February 1, 2014 by elhseven
Newly freed slaves and slave descendants began heavily voting the Republican ticket from 1865 – 1868 electing Republican politicians who spoke of legislation that would grant homestead rights to blacks, help provide access to education and help with equity in land redistribution and the current white landownership monopoly at the time. Black people simply wanted their rights promised under the constitution and were ready to work hard to become self sufficient, educated, participants in the civic process as well as tax paying citizens.
Most whites from the South were afraid of the black vote for fear that the promises particularly of black republican politicians would cost them in the form of higher taxes considering they were the majority in taxpayers. Whites in Louisiana and the south in general were recipients of useless confederate money, could no longer prosper from free labor and were firm believers in white supremacy as the American way. The very thought of their property possibly being confiscated and redistributed to blacks fueled massive voter intimidation & terrorism spurned by angry white mobs all over the South but particularly in Caddo and Bossier parishes. They used whatever tactics were necessary to destroy the black vote and those of white voters who supported a republican government.
Would it have been the worst thing for white landowners to let go of a few acres conceivably paid for 10 times over in profits yielded from free slave labor? Would it have not produce an economic stimulus for the economy to gain more black landowners who would have converted to a larger taxpayer base for the parishes?
Interesting read here by Gilles Vandal “Bloody Caddo” that breaks down the violence in Caddo parish against blacks in great detail between 1865-1876. The violence that he details precipitates the Bossier Race Riots of 1868.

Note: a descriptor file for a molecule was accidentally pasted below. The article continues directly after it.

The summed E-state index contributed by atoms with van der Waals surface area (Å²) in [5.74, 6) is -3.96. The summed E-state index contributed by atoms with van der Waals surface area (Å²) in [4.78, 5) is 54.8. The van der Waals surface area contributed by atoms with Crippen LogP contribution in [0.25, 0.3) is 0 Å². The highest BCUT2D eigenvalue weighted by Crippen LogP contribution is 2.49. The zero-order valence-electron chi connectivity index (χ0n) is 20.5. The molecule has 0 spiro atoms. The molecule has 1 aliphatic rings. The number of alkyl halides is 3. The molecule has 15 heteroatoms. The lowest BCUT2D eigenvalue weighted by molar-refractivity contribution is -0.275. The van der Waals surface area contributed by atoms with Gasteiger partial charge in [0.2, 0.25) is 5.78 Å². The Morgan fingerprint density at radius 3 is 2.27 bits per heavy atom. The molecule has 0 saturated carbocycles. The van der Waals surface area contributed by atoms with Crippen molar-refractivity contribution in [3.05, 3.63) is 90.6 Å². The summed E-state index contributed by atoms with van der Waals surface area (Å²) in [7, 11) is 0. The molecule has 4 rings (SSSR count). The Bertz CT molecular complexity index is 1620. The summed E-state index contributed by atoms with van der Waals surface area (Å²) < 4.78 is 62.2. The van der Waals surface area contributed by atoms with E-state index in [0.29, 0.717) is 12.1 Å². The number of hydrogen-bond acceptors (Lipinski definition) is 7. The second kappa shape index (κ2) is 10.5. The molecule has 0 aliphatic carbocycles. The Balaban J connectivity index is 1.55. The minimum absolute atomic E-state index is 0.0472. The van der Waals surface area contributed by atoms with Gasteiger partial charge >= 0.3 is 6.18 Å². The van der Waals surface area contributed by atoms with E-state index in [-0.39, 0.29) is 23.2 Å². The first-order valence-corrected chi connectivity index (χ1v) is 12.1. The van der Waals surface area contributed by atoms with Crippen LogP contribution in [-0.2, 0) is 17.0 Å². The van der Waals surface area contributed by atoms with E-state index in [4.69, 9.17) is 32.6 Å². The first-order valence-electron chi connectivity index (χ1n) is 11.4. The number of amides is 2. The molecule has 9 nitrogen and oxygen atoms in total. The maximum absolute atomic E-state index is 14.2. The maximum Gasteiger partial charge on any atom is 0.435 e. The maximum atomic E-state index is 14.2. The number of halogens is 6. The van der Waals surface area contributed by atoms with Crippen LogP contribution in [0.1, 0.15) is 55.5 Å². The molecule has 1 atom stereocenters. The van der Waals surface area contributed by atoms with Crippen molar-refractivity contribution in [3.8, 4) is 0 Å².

Despite all of the adversaries, blacks were able to stamp their presence on the political map in LA even if it was only short lived.
I’m still researching black politicians in Louisiana during Reconstruction but here’s what I’ve discovered so far.
1869 Lieutenant Governor – Oscar J. Dunn, served until his death in 1871. Succeeded by Pickney B.S. Pinchback, 2nd Black Lieutenant Governor who was appointed by President Grant as acting Governor for 35 days after the impeachment of Henry Warmoth
1872-1876 Lieutenant Governor – C.C. Antoine, 3rd Lieutenant Governor, originally from Caddo Parish
William G. Brown- Superintendent of Caddo parish during Reconstruction
I was told Caddo Parish had a Black sheriff briefly during 1867. Still looking for his name. See the chart below
To be continued…
Vandal, G. “‘Bloody Caddo’: White Violence Against Blacks in a Louisiana Parish, 1865-1876″. Journal of Social History 25, no.2 (Winter 1991): 373-388.
Category Events | Tags: African American History, Bossier Riot, C.C. Antoine, Caddo Parish, Gilles Vandal, hate crimes, land ownership, Oscar J. Dunn, Pickney B.S. Pinchback, Reconstruction in Louisiana, Red River Sankofa Project, Rural NW LA African American Genealogy, Rural NW Louisiana, William G. Brown
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